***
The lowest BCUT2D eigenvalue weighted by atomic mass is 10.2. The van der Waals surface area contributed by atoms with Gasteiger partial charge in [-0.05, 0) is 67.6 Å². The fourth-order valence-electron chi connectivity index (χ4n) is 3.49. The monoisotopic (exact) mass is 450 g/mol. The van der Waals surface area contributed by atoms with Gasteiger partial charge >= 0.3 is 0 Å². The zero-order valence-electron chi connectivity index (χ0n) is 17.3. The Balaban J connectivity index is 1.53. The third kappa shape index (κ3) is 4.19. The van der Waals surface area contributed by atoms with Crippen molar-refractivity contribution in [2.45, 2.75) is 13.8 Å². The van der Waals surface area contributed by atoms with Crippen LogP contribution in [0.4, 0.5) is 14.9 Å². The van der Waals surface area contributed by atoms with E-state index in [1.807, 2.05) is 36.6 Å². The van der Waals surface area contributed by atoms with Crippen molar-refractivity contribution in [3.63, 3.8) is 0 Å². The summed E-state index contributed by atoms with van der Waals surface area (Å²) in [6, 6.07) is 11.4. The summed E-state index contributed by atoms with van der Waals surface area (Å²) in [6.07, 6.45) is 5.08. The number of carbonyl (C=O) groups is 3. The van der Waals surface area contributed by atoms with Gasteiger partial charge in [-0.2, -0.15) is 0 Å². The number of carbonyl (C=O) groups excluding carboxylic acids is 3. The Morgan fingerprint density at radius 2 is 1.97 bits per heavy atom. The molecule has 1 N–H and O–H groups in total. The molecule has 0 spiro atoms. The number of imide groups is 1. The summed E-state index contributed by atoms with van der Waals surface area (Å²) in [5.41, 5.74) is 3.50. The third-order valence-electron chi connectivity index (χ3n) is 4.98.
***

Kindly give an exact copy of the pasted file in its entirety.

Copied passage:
The lowest BCUT2D eigenvalue weighted by atomic mass is 10.2. The van der Waals surface area contributed by atoms with Gasteiger partial charge in [-0.05, 0) is 67.6 Å². The fourth-order valence-electron chi connectivity index (χ4n) is 3.49. The monoisotopic (exact) mass is 450 g/mol. The van der Waals surface area contributed by atoms with Gasteiger partial charge >= 0.3 is 0 Å². The zero-order valence-electron chi connectivity index (χ0n) is 17.3. The Balaban J connectivity index is 1.53. The third kappa shape index (κ3) is 4.19. The van der Waals surface area contributed by atoms with Crippen molar-refractivity contribution in [2.45, 2.75) is 13.8 Å². The van der Waals surface area contributed by atoms with Crippen LogP contribution in [0.4, 0.5) is 14.9 Å². The van der Waals surface area contributed by atoms with E-state index in [1.807, 2.05) is 36.6 Å². The van der Waals surface area contributed by atoms with Crippen molar-refractivity contribution in [3.63, 3.8) is 0 Å². The summed E-state index contributed by atoms with van der Waals surface area (Å²) in [6, 6.07) is 11.4. The summed E-state index contributed by atoms with van der Waals surface area (Å²) in [6.07, 6.45) is 5.08. The number of carbonyl (C=O) groups is 3. The van der Waals surface area contributed by atoms with Gasteiger partial charge in [-0.2, -0.15) is 0 Å². The number of carbonyl (C=O) groups excluding carboxylic acids is 3. The Morgan fingerprint density at radius 2 is 1.97 bits per heavy atom. The molecule has 1 N–H and O–H groups in total. The molecule has 0 spiro atoms. The number of imide groups is 1. The summed E-state index contributed by atoms with van der Waals surface area (Å²) in [5.41, 5.74) is 3.50. The third-order valence-electron chi connectivity index (χ3n) is 4.98.